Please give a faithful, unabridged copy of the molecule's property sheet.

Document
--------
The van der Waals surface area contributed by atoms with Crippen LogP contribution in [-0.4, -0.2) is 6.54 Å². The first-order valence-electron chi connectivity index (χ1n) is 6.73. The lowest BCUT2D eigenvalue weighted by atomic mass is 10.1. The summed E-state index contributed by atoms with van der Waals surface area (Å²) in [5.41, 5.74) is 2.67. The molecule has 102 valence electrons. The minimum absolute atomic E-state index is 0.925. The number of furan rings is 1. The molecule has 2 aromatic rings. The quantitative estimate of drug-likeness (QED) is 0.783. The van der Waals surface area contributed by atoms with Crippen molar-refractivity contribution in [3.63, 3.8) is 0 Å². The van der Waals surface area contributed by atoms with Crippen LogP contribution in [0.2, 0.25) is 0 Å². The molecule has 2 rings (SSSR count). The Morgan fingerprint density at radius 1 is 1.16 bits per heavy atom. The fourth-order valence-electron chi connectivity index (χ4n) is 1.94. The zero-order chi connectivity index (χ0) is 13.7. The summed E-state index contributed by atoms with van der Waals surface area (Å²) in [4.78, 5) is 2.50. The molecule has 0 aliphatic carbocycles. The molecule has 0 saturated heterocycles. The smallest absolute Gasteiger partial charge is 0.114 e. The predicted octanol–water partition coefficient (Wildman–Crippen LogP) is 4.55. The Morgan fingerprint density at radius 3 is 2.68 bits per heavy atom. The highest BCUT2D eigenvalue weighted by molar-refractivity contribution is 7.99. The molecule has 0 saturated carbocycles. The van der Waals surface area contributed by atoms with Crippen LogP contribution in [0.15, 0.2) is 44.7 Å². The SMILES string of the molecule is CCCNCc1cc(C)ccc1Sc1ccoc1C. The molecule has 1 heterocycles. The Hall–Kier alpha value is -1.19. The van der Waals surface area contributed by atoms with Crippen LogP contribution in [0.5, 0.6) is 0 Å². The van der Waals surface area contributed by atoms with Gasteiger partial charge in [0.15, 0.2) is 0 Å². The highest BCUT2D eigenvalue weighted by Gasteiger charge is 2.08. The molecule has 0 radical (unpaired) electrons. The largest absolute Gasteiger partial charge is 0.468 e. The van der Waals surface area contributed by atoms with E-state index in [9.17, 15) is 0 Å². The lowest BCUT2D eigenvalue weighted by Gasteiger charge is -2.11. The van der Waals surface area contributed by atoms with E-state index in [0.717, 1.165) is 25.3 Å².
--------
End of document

The van der Waals surface area contributed by atoms with Crippen LogP contribution in [-0.4, -0.2) is 6.54 Å². The first-order valence-electron chi connectivity index (χ1n) is 6.73. The lowest BCUT2D eigenvalue weighted by atomic mass is 10.1. The summed E-state index contributed by atoms with van der Waals surface area (Å²) in [5.41, 5.74) is 2.67. The molecule has 102 valence electrons. The minimum absolute atomic E-state index is 0.925. The number of furan rings is 1. The molecule has 2 aromatic rings. The quantitative estimate of drug-likeness (QED) is 0.783. The van der Waals surface area contributed by atoms with Crippen molar-refractivity contribution in [3.63, 3.8) is 0 Å². The van der Waals surface area contributed by atoms with Crippen LogP contribution in [0.2, 0.25) is 0 Å². The molecule has 2 rings (SSSR count). The Morgan fingerprint density at radius 1 is 1.16 bits per heavy atom. The fourth-order valence-electron chi connectivity index (χ4n) is 1.94. The zero-order chi connectivity index (χ0) is 13.7. The summed E-state index contributed by atoms with van der Waals surface area (Å²) in [4.78, 5) is 2.50. The molecule has 0 aliphatic carbocycles. The molecule has 0 saturated heterocycles. The smallest absolute Gasteiger partial charge is 0.114 e. The predicted octanol–water partition coefficient (Wildman–Crippen LogP) is 4.55. The Morgan fingerprint density at radius 3 is 2.68 bits per heavy atom. The highest BCUT2D eigenvalue weighted by molar-refractivity contribution is 7.99. The molecule has 0 saturated carbocycles. The van der Waals surface area contributed by atoms with Crippen LogP contribution in [0.15, 0.2) is 44.7 Å². The SMILES string of the molecule is CCCNCc1cc(C)ccc1Sc1ccoc1C. The molecule has 1 heterocycles. The Hall–Kier alpha value is -1.19. The van der Waals surface area contributed by atoms with Crippen LogP contribution in [0.5, 0.6) is 0 Å². The van der Waals surface area contributed by atoms with Gasteiger partial charge in [0.15, 0.2) is 0 Å². The highest BCUT2D eigenvalue weighted by Gasteiger charge is 2.08. The molecule has 0 radical (unpaired) electrons. The largest absolute Gasteiger partial charge is 0.468 e. The van der Waals surface area contributed by atoms with E-state index in [9.17, 15) is 0 Å². The lowest BCUT2D eigenvalue weighted by Gasteiger charge is -2.11. The van der Waals surface area contributed by atoms with E-state index in [0.717, 1.165) is 25.3 Å².